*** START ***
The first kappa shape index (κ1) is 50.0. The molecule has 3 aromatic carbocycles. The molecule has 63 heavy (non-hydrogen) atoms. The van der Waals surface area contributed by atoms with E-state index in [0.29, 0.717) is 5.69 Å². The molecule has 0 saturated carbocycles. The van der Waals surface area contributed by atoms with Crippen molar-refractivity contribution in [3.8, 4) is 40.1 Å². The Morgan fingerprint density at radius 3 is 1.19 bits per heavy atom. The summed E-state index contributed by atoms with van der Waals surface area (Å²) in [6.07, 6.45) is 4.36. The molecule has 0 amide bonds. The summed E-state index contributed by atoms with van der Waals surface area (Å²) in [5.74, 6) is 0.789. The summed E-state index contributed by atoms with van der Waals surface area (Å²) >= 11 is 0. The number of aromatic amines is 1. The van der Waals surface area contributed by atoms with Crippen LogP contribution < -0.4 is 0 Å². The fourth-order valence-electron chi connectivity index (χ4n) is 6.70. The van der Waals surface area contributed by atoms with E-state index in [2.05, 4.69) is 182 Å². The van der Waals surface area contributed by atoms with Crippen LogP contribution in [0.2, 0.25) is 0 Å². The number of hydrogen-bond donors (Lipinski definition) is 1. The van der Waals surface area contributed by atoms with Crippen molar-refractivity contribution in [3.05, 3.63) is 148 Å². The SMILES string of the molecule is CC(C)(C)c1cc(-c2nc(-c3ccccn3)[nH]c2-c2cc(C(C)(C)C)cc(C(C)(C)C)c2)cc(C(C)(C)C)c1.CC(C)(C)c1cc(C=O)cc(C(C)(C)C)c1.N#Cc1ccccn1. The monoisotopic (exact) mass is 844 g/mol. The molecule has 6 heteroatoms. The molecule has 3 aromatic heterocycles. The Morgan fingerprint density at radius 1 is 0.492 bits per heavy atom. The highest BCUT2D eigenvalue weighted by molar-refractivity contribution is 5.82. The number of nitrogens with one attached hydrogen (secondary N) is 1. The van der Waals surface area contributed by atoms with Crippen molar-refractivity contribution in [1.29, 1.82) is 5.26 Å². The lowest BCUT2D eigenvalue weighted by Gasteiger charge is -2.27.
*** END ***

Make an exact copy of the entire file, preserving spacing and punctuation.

The first kappa shape index (κ1) is 50.0. The molecule has 3 aromatic carbocycles. The molecule has 63 heavy (non-hydrogen) atoms. The van der Waals surface area contributed by atoms with E-state index in [0.29, 0.717) is 5.69 Å². The molecule has 0 saturated carbocycles. The van der Waals surface area contributed by atoms with Crippen molar-refractivity contribution in [3.8, 4) is 40.1 Å². The Morgan fingerprint density at radius 3 is 1.19 bits per heavy atom. The summed E-state index contributed by atoms with van der Waals surface area (Å²) in [6.07, 6.45) is 4.36. The molecule has 0 amide bonds. The summed E-state index contributed by atoms with van der Waals surface area (Å²) in [5.74, 6) is 0.789. The summed E-state index contributed by atoms with van der Waals surface area (Å²) >= 11 is 0. The number of aromatic amines is 1. The van der Waals surface area contributed by atoms with Crippen LogP contribution < -0.4 is 0 Å². The fourth-order valence-electron chi connectivity index (χ4n) is 6.70. The van der Waals surface area contributed by atoms with E-state index in [2.05, 4.69) is 182 Å². The van der Waals surface area contributed by atoms with Crippen LogP contribution in [0.2, 0.25) is 0 Å². The number of hydrogen-bond donors (Lipinski definition) is 1. The van der Waals surface area contributed by atoms with Crippen molar-refractivity contribution in [3.05, 3.63) is 148 Å². The SMILES string of the molecule is CC(C)(C)c1cc(-c2nc(-c3ccccn3)[nH]c2-c2cc(C(C)(C)C)cc(C(C)(C)C)c2)cc(C(C)(C)C)c1.CC(C)(C)c1cc(C=O)cc(C(C)(C)C)c1.N#Cc1ccccn1. The monoisotopic (exact) mass is 844 g/mol. The molecule has 6 heteroatoms. The molecule has 3 aromatic heterocycles. The Morgan fingerprint density at radius 1 is 0.492 bits per heavy atom. The highest BCUT2D eigenvalue weighted by molar-refractivity contribution is 5.82. The number of nitrogens with one attached hydrogen (secondary N) is 1. The van der Waals surface area contributed by atoms with Crippen molar-refractivity contribution in [1.29, 1.82) is 5.26 Å². The lowest BCUT2D eigenvalue weighted by Gasteiger charge is -2.27.